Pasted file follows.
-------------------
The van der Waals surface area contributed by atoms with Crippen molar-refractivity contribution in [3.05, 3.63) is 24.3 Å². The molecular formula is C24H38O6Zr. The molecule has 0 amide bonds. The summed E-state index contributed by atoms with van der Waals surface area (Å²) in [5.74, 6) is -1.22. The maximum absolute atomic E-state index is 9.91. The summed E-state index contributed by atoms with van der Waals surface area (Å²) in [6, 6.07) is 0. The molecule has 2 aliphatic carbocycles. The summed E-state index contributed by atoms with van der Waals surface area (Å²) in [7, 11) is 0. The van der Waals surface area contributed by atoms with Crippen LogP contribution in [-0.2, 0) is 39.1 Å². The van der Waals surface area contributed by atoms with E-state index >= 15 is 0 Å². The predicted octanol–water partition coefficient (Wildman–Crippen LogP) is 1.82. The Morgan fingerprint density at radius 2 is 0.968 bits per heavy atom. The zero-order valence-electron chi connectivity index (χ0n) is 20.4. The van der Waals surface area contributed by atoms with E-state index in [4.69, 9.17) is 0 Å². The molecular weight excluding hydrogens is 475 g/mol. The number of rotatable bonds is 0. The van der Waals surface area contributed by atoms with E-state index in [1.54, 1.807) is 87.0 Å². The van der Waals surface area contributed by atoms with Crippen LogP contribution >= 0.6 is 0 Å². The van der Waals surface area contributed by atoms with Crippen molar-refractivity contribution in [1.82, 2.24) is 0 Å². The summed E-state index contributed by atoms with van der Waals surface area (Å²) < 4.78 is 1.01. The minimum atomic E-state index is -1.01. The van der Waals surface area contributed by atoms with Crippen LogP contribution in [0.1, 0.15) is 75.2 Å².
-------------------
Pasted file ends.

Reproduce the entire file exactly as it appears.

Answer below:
The van der Waals surface area contributed by atoms with Crippen molar-refractivity contribution in [3.05, 3.63) is 24.3 Å². The molecular formula is C24H38O6Zr. The molecule has 0 amide bonds. The summed E-state index contributed by atoms with van der Waals surface area (Å²) in [5.74, 6) is -1.22. The maximum absolute atomic E-state index is 9.91. The summed E-state index contributed by atoms with van der Waals surface area (Å²) in [6, 6.07) is 0. The molecule has 2 aliphatic carbocycles. The summed E-state index contributed by atoms with van der Waals surface area (Å²) in [7, 11) is 0. The van der Waals surface area contributed by atoms with Crippen LogP contribution in [-0.2, 0) is 39.1 Å². The van der Waals surface area contributed by atoms with E-state index >= 15 is 0 Å². The predicted octanol–water partition coefficient (Wildman–Crippen LogP) is 1.82. The Morgan fingerprint density at radius 2 is 0.968 bits per heavy atom. The zero-order valence-electron chi connectivity index (χ0n) is 20.4. The van der Waals surface area contributed by atoms with E-state index in [4.69, 9.17) is 0 Å². The molecular weight excluding hydrogens is 475 g/mol. The number of rotatable bonds is 0. The van der Waals surface area contributed by atoms with E-state index in [1.54, 1.807) is 87.0 Å². The van der Waals surface area contributed by atoms with Crippen LogP contribution >= 0.6 is 0 Å². The van der Waals surface area contributed by atoms with Crippen molar-refractivity contribution in [1.82, 2.24) is 0 Å². The summed E-state index contributed by atoms with van der Waals surface area (Å²) < 4.78 is 1.01. The minimum atomic E-state index is -1.01. The van der Waals surface area contributed by atoms with Crippen LogP contribution in [0.1, 0.15) is 75.2 Å².